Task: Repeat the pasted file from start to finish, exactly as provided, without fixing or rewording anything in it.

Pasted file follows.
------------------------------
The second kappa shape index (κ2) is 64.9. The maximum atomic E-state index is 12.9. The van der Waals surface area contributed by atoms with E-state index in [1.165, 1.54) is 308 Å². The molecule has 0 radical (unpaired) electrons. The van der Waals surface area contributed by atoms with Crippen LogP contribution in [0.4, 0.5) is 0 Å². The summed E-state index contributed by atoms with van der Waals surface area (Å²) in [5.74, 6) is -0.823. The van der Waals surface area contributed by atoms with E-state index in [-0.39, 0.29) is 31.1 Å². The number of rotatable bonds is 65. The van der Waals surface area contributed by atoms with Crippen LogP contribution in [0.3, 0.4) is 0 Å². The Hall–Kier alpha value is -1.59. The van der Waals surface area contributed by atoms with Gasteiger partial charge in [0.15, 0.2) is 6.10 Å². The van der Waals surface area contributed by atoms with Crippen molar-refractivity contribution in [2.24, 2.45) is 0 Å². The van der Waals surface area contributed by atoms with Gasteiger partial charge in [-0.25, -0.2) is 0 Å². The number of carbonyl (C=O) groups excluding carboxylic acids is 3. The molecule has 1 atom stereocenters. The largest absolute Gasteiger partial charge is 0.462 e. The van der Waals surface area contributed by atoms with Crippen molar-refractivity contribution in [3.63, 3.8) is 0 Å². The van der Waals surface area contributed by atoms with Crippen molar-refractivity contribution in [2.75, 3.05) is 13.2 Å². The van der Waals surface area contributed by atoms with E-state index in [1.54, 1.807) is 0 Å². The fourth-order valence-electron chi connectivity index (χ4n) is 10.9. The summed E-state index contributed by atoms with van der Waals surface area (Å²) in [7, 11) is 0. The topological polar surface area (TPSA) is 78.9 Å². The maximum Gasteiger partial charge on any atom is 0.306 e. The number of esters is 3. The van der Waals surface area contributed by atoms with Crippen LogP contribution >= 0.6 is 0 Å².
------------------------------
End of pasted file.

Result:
The second kappa shape index (κ2) is 64.9. The maximum atomic E-state index is 12.9. The van der Waals surface area contributed by atoms with E-state index in [1.165, 1.54) is 308 Å². The molecule has 0 radical (unpaired) electrons. The van der Waals surface area contributed by atoms with Crippen LogP contribution in [0.4, 0.5) is 0 Å². The summed E-state index contributed by atoms with van der Waals surface area (Å²) in [5.74, 6) is -0.823. The van der Waals surface area contributed by atoms with E-state index in [-0.39, 0.29) is 31.1 Å². The number of rotatable bonds is 65. The van der Waals surface area contributed by atoms with Crippen LogP contribution in [0.3, 0.4) is 0 Å². The Hall–Kier alpha value is -1.59. The van der Waals surface area contributed by atoms with Gasteiger partial charge in [0.15, 0.2) is 6.10 Å². The van der Waals surface area contributed by atoms with Crippen molar-refractivity contribution in [2.24, 2.45) is 0 Å². The van der Waals surface area contributed by atoms with Gasteiger partial charge in [-0.25, -0.2) is 0 Å². The number of carbonyl (C=O) groups excluding carboxylic acids is 3. The molecule has 1 atom stereocenters. The largest absolute Gasteiger partial charge is 0.462 e. The van der Waals surface area contributed by atoms with Crippen molar-refractivity contribution in [3.63, 3.8) is 0 Å². The van der Waals surface area contributed by atoms with Crippen molar-refractivity contribution in [2.75, 3.05) is 13.2 Å². The van der Waals surface area contributed by atoms with E-state index in [1.54, 1.807) is 0 Å². The fourth-order valence-electron chi connectivity index (χ4n) is 10.9. The summed E-state index contributed by atoms with van der Waals surface area (Å²) in [7, 11) is 0. The topological polar surface area (TPSA) is 78.9 Å². The maximum Gasteiger partial charge on any atom is 0.306 e. The number of esters is 3. The van der Waals surface area contributed by atoms with Crippen LogP contribution >= 0.6 is 0 Å².